After waiting more than five years, the Louisville men’s basketball program finally had its fate from the NCAA’s Independent Accountability Resolution Process. The school was alleged to have benefited from a $100,000 offer to prep standout Brian Bowen. He was to play basketball for Louisville and to sign with Adidas after turning pro. U of L has dodged major sanctions. The Cardinals received a $5,000 fine, a reduction in recruiting days, and two years of probation. The program was not hit with any postseason ban, and former head coaches Rick Pitino and Chris Mack avoided punishment.
Former assistant coaches Kenny Johnson (now at Rhode Island) and Jordan Fair were both assessed two-year show-cause penalties. The IARP determined that U of L was guilty of a single Level-I violation. The Level-II violations the NCAA levied against the school were determined to be Level-III. Louisville fans took to social media clamoring for the 2013 national championship banner to be back at the KFC Yum Center. Athletic director Josh Heird said that there are more pressing matters but has not ruled it out.
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“For me, it checks this situation (the infractions case) off the to-do list, which allows us to focus on potentially other things on the to-do list,” Heird said. “While I’m not going to sit up here and make any promises, I can tell our fan base, unequivocally, that if there’s an opportunity for us to do something along those lines, we’re going to try to do it.”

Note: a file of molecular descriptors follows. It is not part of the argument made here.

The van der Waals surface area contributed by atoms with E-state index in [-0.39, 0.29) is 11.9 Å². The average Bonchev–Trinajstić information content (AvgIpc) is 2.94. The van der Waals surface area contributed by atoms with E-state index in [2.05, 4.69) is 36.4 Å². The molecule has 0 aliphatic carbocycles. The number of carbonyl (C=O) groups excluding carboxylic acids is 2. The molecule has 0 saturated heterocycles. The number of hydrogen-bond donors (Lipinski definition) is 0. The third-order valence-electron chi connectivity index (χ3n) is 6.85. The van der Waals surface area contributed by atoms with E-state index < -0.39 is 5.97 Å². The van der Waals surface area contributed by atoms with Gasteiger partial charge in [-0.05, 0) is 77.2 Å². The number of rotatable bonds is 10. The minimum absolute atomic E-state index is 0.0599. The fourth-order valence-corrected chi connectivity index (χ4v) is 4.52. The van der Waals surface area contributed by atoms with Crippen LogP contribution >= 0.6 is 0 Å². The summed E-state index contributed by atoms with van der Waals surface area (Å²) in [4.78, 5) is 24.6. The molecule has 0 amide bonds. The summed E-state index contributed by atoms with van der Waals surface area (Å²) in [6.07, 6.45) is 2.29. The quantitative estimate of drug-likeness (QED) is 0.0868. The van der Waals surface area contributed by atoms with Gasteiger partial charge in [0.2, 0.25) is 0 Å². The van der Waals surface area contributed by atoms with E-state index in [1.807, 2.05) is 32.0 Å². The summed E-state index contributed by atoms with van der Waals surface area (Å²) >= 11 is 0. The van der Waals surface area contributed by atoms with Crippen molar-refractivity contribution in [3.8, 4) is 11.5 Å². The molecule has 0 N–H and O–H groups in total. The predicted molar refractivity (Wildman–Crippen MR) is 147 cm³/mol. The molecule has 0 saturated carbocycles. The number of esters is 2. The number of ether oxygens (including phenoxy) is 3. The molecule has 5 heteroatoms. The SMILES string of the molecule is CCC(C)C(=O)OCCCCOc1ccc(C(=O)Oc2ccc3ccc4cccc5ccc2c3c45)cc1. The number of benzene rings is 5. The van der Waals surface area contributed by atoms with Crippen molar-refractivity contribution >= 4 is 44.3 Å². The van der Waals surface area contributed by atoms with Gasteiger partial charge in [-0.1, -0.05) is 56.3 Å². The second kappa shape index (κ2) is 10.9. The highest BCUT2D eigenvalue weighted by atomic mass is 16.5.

The vacation of the 2013 national championship is not tied to the scandal with the FBI. Andre McGee and Katina Powell sex scandal lead to the vacation of 123 wins and the 2013 title back in June of 2017. Heird will have to address that with the NCAA first. He is aware of how important doing so would be for the Louisville community. Louisville remains, for the time being, decimated. Louisville has been to one NCAA tournament and won zero NCAA tournament games since 2017. Doubt the Cardinals will break either one of these trends this season.
Additionally, U of L instantly fired the most successful athletic director in the school’s history. They also fired one of the best college basketball coaches of all time in Rick Pitino. Louisville basketball has not felt like Louisville basketball at any point since. Louisville was a top 10 all-time program between 2003 and 2015. UofL missed the NCAA tournament once, was a top-four seed nine times, went to six Elite Eights, three Final Fours, and won one national championship.
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Once U of L is done serving out the punishments, it will be a decade since we learned who Katina Powell was. That decade will not remotely resemble the one that preceded it. Payne is brought back the Louisville energy by reneging with former players to bring the program back to its roots. Where he goes from here with no cloud over the program is the big question. Can he win at Louisville? Absolutely. Has too much damage been done from waiting five years to find out these penalties?
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